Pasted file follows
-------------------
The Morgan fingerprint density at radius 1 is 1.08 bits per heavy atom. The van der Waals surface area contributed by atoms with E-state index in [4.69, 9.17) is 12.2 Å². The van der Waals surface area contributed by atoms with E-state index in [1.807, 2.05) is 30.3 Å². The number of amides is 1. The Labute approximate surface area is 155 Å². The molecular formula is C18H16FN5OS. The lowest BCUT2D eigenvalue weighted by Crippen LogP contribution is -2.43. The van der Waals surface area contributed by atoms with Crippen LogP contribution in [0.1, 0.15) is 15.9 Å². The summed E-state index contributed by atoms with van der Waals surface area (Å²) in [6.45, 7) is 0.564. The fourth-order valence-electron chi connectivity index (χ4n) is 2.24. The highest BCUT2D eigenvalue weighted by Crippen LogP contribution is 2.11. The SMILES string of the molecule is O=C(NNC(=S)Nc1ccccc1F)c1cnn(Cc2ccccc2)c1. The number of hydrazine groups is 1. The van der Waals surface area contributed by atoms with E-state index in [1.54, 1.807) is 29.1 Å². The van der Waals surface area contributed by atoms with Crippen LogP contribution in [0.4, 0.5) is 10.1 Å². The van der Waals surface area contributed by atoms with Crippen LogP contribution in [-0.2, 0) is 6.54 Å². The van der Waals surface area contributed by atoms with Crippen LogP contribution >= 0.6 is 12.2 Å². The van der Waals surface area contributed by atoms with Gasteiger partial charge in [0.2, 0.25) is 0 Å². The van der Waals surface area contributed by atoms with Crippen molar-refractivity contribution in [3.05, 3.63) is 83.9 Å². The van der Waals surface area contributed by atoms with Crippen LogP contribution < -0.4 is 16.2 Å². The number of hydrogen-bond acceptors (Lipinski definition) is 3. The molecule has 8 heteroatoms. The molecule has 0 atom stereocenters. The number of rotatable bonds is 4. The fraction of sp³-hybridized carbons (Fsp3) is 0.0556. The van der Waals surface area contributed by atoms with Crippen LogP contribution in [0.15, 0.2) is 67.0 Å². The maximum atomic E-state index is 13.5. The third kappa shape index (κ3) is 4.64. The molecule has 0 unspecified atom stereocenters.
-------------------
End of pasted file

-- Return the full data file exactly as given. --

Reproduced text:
The Morgan fingerprint density at radius 1 is 1.08 bits per heavy atom. The van der Waals surface area contributed by atoms with E-state index in [4.69, 9.17) is 12.2 Å². The van der Waals surface area contributed by atoms with E-state index in [1.807, 2.05) is 30.3 Å². The number of amides is 1. The Labute approximate surface area is 155 Å². The molecular formula is C18H16FN5OS. The lowest BCUT2D eigenvalue weighted by Crippen LogP contribution is -2.43. The van der Waals surface area contributed by atoms with Crippen LogP contribution in [0.1, 0.15) is 15.9 Å². The summed E-state index contributed by atoms with van der Waals surface area (Å²) in [6.45, 7) is 0.564. The fourth-order valence-electron chi connectivity index (χ4n) is 2.24. The highest BCUT2D eigenvalue weighted by Crippen LogP contribution is 2.11. The SMILES string of the molecule is O=C(NNC(=S)Nc1ccccc1F)c1cnn(Cc2ccccc2)c1. The number of hydrazine groups is 1. The van der Waals surface area contributed by atoms with E-state index in [1.54, 1.807) is 29.1 Å². The van der Waals surface area contributed by atoms with Crippen LogP contribution in [0.4, 0.5) is 10.1 Å². The van der Waals surface area contributed by atoms with Crippen LogP contribution in [-0.2, 0) is 6.54 Å². The van der Waals surface area contributed by atoms with Crippen LogP contribution >= 0.6 is 12.2 Å². The van der Waals surface area contributed by atoms with Gasteiger partial charge in [0.2, 0.25) is 0 Å². The van der Waals surface area contributed by atoms with Crippen molar-refractivity contribution in [3.05, 3.63) is 83.9 Å². The van der Waals surface area contributed by atoms with Crippen LogP contribution < -0.4 is 16.2 Å². The number of hydrogen-bond acceptors (Lipinski definition) is 3. The molecule has 8 heteroatoms. The molecule has 0 atom stereocenters. The number of rotatable bonds is 4. The fraction of sp³-hybridized carbons (Fsp3) is 0.0556. The van der Waals surface area contributed by atoms with Crippen LogP contribution in [0.15, 0.2) is 67.0 Å². The maximum atomic E-state index is 13.5. The third kappa shape index (κ3) is 4.64. The molecule has 0 unspecified atom stereocenters.